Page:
Asda, Co-op and Morrisons are some of the UK supermarkets that have signed up to the trial of new automated age-verifying technology that will allow shoppers to buy alcohol at self-checkouts.
The whole point of it all is so staff don't need to authorise alcohol transactions because the cameras will provide an estimate of the customer's age.
Baby faces like myself could be in trouble.
Anyway, the customers will need to consent and the camera will use algorithms and a database of anonymous faces, report The Independent.
The trials are part of a Home Office digital ID scheme to use technology to ascertain if a customer is over 25.
Asda confirmed via a recent announcement that it would be trialling the new tech in its Pudsey and Stevenage stores from this week, up until May.
A number of Co-op stores in Greater Manchester are also taking part in the trial.
Geri Hebberd, senior director of retail innovation at Asda, said: “We know how time-pressed some of our customers are, so we always want to make things quicker and easier for them when they shop with us.
“We are excited to be the first retailer in the UK to test this new technology and are looking forward to seeing what our customers think of the trial.
"The use of this software will enable colleagues to focus on serving customers and make sure they have an excellent experience whilst in store.”
The chief executive of Yoti, Robin Tombs, said: “Waiting for age approval at the self-checkout is sometimes frustrating for shoppers.
“Our age verification solutions are helping retailers like Asda meet the requirements of regulators worldwide and keep pace with consumer demands for fast and convenient services while preserving people’s privacy.”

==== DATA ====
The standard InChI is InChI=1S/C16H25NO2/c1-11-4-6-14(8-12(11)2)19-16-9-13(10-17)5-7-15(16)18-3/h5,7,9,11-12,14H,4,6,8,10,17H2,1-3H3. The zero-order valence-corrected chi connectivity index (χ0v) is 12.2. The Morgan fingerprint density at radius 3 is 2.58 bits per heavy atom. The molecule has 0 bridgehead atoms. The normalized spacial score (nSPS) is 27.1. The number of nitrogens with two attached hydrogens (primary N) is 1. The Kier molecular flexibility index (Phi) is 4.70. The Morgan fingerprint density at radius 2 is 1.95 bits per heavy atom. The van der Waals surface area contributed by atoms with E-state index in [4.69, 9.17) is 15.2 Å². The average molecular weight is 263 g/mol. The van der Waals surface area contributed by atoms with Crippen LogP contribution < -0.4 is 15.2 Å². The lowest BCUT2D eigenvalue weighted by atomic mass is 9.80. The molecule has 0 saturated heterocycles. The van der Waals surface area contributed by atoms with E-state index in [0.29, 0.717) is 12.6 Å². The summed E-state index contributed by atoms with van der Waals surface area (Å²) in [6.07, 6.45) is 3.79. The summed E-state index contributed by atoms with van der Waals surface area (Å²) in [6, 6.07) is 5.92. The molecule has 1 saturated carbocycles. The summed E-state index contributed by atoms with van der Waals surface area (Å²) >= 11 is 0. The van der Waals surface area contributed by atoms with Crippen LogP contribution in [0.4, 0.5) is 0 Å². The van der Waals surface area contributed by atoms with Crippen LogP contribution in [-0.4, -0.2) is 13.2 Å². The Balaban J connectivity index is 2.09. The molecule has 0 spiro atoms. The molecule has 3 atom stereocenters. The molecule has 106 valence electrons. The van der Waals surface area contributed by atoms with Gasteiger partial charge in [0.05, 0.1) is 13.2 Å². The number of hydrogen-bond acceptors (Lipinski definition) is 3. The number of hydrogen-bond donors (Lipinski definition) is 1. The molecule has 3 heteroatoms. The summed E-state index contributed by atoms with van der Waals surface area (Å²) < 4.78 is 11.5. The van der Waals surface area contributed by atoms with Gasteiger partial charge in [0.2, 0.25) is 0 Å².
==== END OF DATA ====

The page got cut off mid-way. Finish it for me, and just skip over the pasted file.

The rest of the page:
Graham Wynn, assistant director for consumer, competition and regulatory affairs at the British Retail Consortium, said: “The BRC has long campaigned for the use of age-verification and estimation technology in the sale of alcohol.
“Such technology has already been used for all other age-restricted items, such as knives. Alcohol is the most common age-restricted sale, and it is often a trigger point for conflict at the till.
“Using this technology could reduce incidents of abuse because the machine would be seen to be refusing the sale rather than the retail worker.”
However, Tom Church, who created a supermarket price comparison tool on LatestDeals.co.uk, issued caution: “Artificial intelligence is probably better at guessing ages consistently than people are. But will teenagers be able to trick it?
“Could you wear a mask of an old person, or put on a fake moustache, or draw some wrinkles around the eyes to look older?
"Or, on the flip side, will some people be consistently thought of as too young? It all depends on the accuracy and biases within the training data sets of the system."Featured Image Credit: Alamy